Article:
The last week in September was National Truth & Reconciliation Week. KCS recognized Orange Shirt Day as a school on September 30. Our Junior School students were invited by student leaders, Liesl & Vivian, to contribute to a mural in our front lobby after we read the book ‘You Hold Me Up’ by Monique Gray Smith. Students also read fiction and non-fiction age-appropriate material in their library classes related to this topic.
Here are some examples of the thoughtful learning that took place over the course of the week.
In Kindergarten, Grade 1 and 2 Phys. Ed. classes, students have learned about different games played by Indigenous children and why they are culturally important. They have also been learning about the medicine wheel as a way of viewing the world.
In the Grade 1 Be Creative Club, students designed their own orange shirts with messages surrounding the theme ‘Every Child Matters’. In their Art class, they read the story ‘You Hold Me Up’ by Monique Gray Smith. Students each chose a person in their lives who holds them up and drew their portraits, which are on display in our Grade 1 hallway. Students also made animals masked, which were inspired by the story ‘Sometimes I Feel Like a Fox.’
Here is what some Grade 2 students shared with us in assembly about their learning: “In Grade 2, we listened to many different stories about the children at residential schools. We designed our own orange shirts, colorful dresses and made feathers. We learned that they took Phyllis’ orange shirt away from her at her residential school. We learned that children should never be treated like they were and that we need to make sure that it never happens again.”
The Grade 3 students shared their learning in assembly too! Here is their message about what they are learning: “In Grade 3, we learn all about communities in Canada, starting from when the Indigenous people were first here. In class, we’ve been learning about Indigenous people and how they were treated a long time ago. Indigenous people were forced to go to residential schools. They had to eat and sleep there, and they weren’t allowed to see their families. This was so sad. People cut their hair off, changed their names, and made everyone wear the same clothes. One girl wore an orange shirt, and it was taken away from her. These are a few of the reasons why we now have Orange Shirt Day. We want to remember the awful times that Indigenous people had and make sure this doesn’t happen again. The Grade 3s are thinking hard about how we can help make a difference and help make things right for Indigenous people today. We hope you will help!”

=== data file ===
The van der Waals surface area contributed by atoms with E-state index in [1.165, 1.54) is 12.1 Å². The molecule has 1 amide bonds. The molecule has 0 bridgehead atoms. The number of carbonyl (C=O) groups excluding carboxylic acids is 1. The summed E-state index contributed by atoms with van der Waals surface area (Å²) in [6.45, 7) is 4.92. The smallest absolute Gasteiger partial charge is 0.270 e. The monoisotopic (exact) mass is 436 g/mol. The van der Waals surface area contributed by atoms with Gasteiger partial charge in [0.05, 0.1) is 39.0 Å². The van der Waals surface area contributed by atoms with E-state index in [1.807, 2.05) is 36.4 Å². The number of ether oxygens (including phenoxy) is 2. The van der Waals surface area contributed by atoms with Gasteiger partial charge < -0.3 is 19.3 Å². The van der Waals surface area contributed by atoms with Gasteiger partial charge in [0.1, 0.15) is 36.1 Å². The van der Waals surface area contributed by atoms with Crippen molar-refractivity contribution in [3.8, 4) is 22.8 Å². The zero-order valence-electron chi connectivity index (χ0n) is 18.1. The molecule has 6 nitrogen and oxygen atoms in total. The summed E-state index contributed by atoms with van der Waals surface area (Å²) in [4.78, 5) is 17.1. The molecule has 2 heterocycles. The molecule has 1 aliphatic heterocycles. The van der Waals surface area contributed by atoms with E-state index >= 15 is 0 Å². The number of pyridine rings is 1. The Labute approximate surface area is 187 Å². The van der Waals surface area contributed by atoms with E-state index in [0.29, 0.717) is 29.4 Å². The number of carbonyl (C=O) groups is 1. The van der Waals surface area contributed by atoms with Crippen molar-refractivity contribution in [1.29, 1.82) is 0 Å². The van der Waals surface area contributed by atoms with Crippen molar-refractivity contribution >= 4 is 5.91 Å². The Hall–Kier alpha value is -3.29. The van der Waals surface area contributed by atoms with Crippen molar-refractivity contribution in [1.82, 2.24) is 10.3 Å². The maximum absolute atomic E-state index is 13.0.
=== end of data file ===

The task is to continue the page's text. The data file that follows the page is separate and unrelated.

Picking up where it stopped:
In Grade 7 History class, students learned about different perspectives about land in North America. There were very clear differences between how Europeans and Indigenous communities used the land. The Grade 7 students also completed a self-directed project about how education is a key part of reconciliation. For example, they explored how students in Sudbury brought a Pow-Wow to their school so that they could share the experience with their classmates.
Both Grade 7 and 8 attended a session online with the National Centre for Truth and Reconciliation. We heard from artist Carey Newman about his project called the Witness Blanket. He gathered artifacts from people and places about the residential school experience and created a blanket from those artifacts. The blanket is an amazing 12 metres long and each of the artifacts tells a story. The blanket has been on tour across Canada and now is also an online exhibit that everyone can visit. The Grade 8 students also began their inquiry projects in History class. Their driving question is: How might we address and participate in the process of reconciliation? It will be interesting to see what they come up with in their research.
We are grateful and encouraged by the many different activities that were associated with Truth & Reconciliation Week at KCS. What we also know is that the learning continues throughout the year here. Our faculty has taken on this important responsibility and we are grateful for their thoughtful, respectful planning and engagement.
Citizenship Education Coordinator & Grade 7 Teacher